E-mentoring has been defined as a means of providing a guided mentoring relationship using online software or email. It began to gain popularity around 1993 as the use of the Internet continued to grow. It was seen as another way of providing mentoring to a technology savvy audience.
Also read: Mentoring in the Digital Age
E-mentoring participants can share networks and resources with minimal effort. E-mentoring provides a means to effectively track the mentorship as it progresses. All history of communication is in one place and accessible to both mentor and mentee at any time. In this sense, e-mentoring allows a mentorship to be even more “live” than traditional mentoring.
“The drawbacks of e-mentoring are few, but they must be considered when implementing a new mentoring program. By its very nature, e-mentoring requires both mentors and mentees to have easy access to technology, such as a computer or lap top, a reliable Internet connection, and a means of communication, like a mentoring platform, email service, or video conferencing program. Access to these components is growing around the world, but their necessity can still present a challenge to some people.”
E-mentoring does not appeal to everyone. E-mentoring requires a certain level of self-direction that can be difficult for employees who are used to receiving instruction and having their work planned out for them. E-mentoring—and traditional mentoring, too requires active participation from both mentor and mentee, and ensuring there a high level of engagement should always be a primary goal with any mentoring relationship.”
E-mentoring in its purest form requires the support of a technology platform. Organizations are advised to research the various technology solutions that are in the market to ensure they find the right fit for their organization and vision for mentoring. All too often we see a technology solution that is provided as the solution to a yet defined business problem. I often use the phrase, “here is the solution, now tell me the problem” rather than a more business focused response that says, “Let’s determine the problem and then find the right solution!”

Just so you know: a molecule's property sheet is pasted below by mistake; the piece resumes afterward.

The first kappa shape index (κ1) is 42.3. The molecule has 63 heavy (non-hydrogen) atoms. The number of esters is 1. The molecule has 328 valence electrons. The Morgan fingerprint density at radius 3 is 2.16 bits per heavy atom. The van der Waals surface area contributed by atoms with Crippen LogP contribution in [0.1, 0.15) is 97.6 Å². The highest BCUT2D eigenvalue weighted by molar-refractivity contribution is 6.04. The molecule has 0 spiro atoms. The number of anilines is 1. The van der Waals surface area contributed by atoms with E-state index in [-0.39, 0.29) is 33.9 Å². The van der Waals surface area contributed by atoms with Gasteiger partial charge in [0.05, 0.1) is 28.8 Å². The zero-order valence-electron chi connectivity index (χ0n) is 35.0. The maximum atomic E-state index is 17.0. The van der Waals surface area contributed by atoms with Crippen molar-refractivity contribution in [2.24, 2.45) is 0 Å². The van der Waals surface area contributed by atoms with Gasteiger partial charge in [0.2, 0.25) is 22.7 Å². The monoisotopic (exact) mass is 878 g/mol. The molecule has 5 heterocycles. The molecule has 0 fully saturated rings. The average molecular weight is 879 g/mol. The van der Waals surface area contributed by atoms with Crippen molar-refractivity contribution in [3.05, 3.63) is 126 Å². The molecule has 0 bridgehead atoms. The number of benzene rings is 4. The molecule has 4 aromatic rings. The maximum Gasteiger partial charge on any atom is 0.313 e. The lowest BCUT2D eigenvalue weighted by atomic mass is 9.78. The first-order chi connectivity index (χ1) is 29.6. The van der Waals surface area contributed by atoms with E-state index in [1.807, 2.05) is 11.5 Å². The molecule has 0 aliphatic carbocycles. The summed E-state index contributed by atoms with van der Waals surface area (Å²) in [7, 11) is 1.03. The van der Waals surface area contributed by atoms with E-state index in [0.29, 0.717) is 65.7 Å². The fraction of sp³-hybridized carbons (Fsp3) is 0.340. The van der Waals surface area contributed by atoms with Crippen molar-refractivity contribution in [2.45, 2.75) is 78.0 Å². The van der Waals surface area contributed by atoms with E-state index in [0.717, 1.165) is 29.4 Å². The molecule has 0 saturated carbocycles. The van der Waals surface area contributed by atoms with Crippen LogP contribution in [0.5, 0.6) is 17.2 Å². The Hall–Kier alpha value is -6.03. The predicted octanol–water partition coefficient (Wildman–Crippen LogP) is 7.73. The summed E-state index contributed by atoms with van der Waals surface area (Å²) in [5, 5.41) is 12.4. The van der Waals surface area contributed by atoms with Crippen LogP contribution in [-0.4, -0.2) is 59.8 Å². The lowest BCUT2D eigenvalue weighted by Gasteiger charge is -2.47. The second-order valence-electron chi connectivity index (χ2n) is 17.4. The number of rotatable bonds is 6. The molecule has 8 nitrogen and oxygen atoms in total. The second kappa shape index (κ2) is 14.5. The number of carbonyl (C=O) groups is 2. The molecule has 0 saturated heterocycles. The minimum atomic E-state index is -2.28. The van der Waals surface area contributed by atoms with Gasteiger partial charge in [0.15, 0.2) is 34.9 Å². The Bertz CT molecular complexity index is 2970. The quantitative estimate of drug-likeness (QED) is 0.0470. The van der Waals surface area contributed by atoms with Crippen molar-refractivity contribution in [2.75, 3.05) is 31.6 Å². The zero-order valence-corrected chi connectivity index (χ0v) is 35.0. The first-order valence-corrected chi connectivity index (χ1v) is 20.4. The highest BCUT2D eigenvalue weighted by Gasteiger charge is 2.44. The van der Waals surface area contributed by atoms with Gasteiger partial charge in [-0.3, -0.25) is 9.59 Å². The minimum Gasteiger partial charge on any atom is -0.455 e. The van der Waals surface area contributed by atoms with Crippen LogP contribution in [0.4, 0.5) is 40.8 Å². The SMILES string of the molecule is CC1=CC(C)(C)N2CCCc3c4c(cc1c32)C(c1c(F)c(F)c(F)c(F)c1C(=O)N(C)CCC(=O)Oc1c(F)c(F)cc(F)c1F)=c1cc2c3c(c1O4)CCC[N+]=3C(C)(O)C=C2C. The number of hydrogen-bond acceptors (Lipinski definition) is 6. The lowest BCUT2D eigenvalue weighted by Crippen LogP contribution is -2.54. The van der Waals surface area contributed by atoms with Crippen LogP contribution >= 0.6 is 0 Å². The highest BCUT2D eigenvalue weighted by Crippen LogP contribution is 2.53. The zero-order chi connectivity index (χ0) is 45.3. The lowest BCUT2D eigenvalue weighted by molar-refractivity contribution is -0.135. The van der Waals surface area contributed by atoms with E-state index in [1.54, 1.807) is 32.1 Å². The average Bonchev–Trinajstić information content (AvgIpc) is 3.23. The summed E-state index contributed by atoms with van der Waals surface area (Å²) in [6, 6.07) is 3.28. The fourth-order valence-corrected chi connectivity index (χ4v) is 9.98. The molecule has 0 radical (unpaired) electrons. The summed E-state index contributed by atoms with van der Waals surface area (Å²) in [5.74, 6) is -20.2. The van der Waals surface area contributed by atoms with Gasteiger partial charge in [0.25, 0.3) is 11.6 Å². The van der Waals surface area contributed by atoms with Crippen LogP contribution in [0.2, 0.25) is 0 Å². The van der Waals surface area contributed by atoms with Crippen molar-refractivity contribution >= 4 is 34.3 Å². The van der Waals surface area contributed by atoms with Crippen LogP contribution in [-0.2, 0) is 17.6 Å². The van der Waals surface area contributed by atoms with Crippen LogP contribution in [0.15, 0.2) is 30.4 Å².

E-mentoring can be done without the technology platform but would be challenging in an organizational concept. I use various technology mediums to mentor people globally and do not have a mentoring software solution in place. On an individual basis this works for me but if done in a larger context it would likely be more prudent to have a mentoring software solution in place.
One of the most important if not the most important success elements is the provision of training. E-mentoring does require a different skill set. Your effective communication skills need to be operating at a very high level. Active listening is crucial as you do not have the benefit of an in person, face to face conversation. Various nuances such as body language, voice fluctuations, eye contact and others are leveraged more often in an in person meeting versus one where there is a geographical separation between the mentor and mentee. Training is paramount in an e-mentoring program.
Also read: Why You Should Have A Mentoring Culture In Your Company
If you have reached that fork in the road where you are considering implementing a mentorship program remember that each organization is unique and the program that you do implement should be specific to your organization. It is not a slam dunk. Your employees are unique individuals and your mentorship program should be as well. Perhaps you may want to explore a blend of e-mentoring and traditional mentoring. Make sure that you involve your employees in the analysis of where you want to go. They are the people that will gain the most from this journey whether as a mentor or mentee.
E-mentoring can and will work but it does require a unique skill set in order to optimize the outcomes. Take the time to ensure that it is customized to your organization. Embrace “The Gift of Mentoring” – “can you afford not to?”
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